There is no denying that 2016 was a big year for cybercrime. From the Bank of Bangladesh/SWIFT heist in February to the Dyn DDoS attack a few weeks ago, there was plenty of proof that hackers are getting smarter and their innovation is on a growth trajectory.
If there is one good thing derived from these hacks, it is that they have made alarm bells ring loud and true for consumers and organisations alike. This is the starting point for five cyber security predictions for the year ahead.
1. Consumers will prioritise security when deciding which companies to do business with
Following high-profile data breaches in 2016, including Yahoo and Three Mobile, consumers are more anxious than ever about the downstream financial crime that follows a cyber attack.
As the realisation of what a criminal can achieve once they have taken our data sinks in, consumers are beginning to demand guarantees that their services providers are safe.
>See also: Busting the 7 myths of cyber security
In 2017, a trend will emerge around customers wanting to understand more about the security of the organisations they do business with.
Just as companies promote ‘seals of approval’ for accomplishments like being ‘green’, promoting gender equality or having accident-free workplaces, customers will look for some sort of seal of assurance that the companies they do business with have a strong cybersecurity posture.
In fact, Ofcom has recently highlighted that broadband providers such as BT are worse at customer service than financial services providers and must do more to deliver a reliable internet connection.
2. Consumers will take ownership of their own cybersecurity
The great doorbell hack of 2016 kicked off the year with a loud ding-dong. Hackers have figured out that smart home devices, such as doorbells and refrigerators, are gateways to home Wi-Fi networks and email logins.
Similarly, to how they developed new and more inventive scams to get hold of consumers’ data in the ‘90s, this is just the beginning of consumer-targeted cybercrime.
As people add more Internet of Things (IoT) devices to their smart homes and take more of their daily affairs online, the security of their online environment will become even more important.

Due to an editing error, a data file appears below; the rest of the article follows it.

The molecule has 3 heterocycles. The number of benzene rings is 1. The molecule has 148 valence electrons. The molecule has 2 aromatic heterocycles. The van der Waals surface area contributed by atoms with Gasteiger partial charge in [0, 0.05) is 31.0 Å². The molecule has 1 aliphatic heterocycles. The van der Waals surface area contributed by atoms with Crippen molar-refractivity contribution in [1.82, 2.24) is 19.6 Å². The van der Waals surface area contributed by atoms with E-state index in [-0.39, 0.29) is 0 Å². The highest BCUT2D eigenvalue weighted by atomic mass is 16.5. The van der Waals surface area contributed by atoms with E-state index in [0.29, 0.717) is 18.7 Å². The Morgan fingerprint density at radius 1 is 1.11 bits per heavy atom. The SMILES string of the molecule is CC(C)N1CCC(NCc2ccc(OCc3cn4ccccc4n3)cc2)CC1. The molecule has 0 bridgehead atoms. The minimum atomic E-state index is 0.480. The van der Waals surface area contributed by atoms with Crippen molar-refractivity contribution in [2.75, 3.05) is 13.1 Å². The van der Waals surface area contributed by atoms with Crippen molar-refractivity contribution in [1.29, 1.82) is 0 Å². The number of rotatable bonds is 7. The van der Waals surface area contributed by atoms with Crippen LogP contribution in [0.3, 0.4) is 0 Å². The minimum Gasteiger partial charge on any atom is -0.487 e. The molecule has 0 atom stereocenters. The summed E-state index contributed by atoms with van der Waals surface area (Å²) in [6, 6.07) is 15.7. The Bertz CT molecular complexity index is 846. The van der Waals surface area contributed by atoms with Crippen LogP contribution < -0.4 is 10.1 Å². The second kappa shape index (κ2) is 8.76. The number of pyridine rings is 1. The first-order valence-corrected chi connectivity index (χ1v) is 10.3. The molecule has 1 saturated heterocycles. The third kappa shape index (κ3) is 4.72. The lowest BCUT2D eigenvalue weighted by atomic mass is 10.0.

In 2017, new services will emerge that allow consumers to evaluate their own cyber security as they work to protect their data and savings from criminals, and strive to take ownership of our cybersecurity.
3. Consumers and businesses will acknowledge the threat potential of IoT devices
Beyond hacked doorbells and refrigerators, certain IoT devices, like self-driving cars, can present serious security threats. Expect more attacks to follow, especially as it is currently easier for a hacker to create an IoT botnet to compromise a device than it is to phish for data in traditional ways. There is a serious lack of security features in the code developed for IoT devices which needs to be addressed.
Due to the risk some of these devices pose to human life, it should be no surprise to hear that the security of IoT coding will come under stricter scrutiny than ever before.
As IoT devices become widely used by businesses and individuals alike, people and organisations will make security considerations a priority in their decisions to use smart devices, not an afterthought.
4. Businesses will assess the cyber security of their own and partners’ networks
Led by the Office of the Comptroller of the Currency (OCC) directive requiring banks to manage risks – including cybersecurity risk – in their third-party relationships, companies in all industries will start paying a lot more attention to their business partners’ cybersecurity posture in 2017.
Most businesses have large and complex networks of partners, suppliers, vendors and other stakeholders with whom they exchange information on a regular basis. This means that the web of risk is incredibly wide, and a security breach in any link of the chain can expose the entire network.
Boardrooms across all industries have brought concerns about partner network security to the top of their agenda, so in 2017 we will see growth in the adoption of tools that assess risk across the entire network and bring a company’s security status to the forefront for partners, enterprises, and insurers.
5. Biometric security data may become the biggest security vulnerability of all
It started with the innovative Apple TouchID, developed to make it easier for consumers to unlock their phones. But, in 2016, we have seen biometric identification go mainstream – even three year old kids’ fingerprints are being captured when they visit Disney World.
Many believe that biometric security data is safer than digit-based passwords and, if used correctly, it may be so. However, in the wrong hands, biometric security data also has explosive potential.
In the aftermath of the compromise of 5.6 million US government military, civilian and contractor personnel fingerprints, Eva Velasquez, CEO of the Identity Theft Resource Center, explained that stolen fingerprints may be a big problem in the future.
This is especially the case if biometric technology is used to verify bank accounts, home security systems and even travel verifications.
Sourced from Doug Clare, VP of cybersecurity solutions, FICO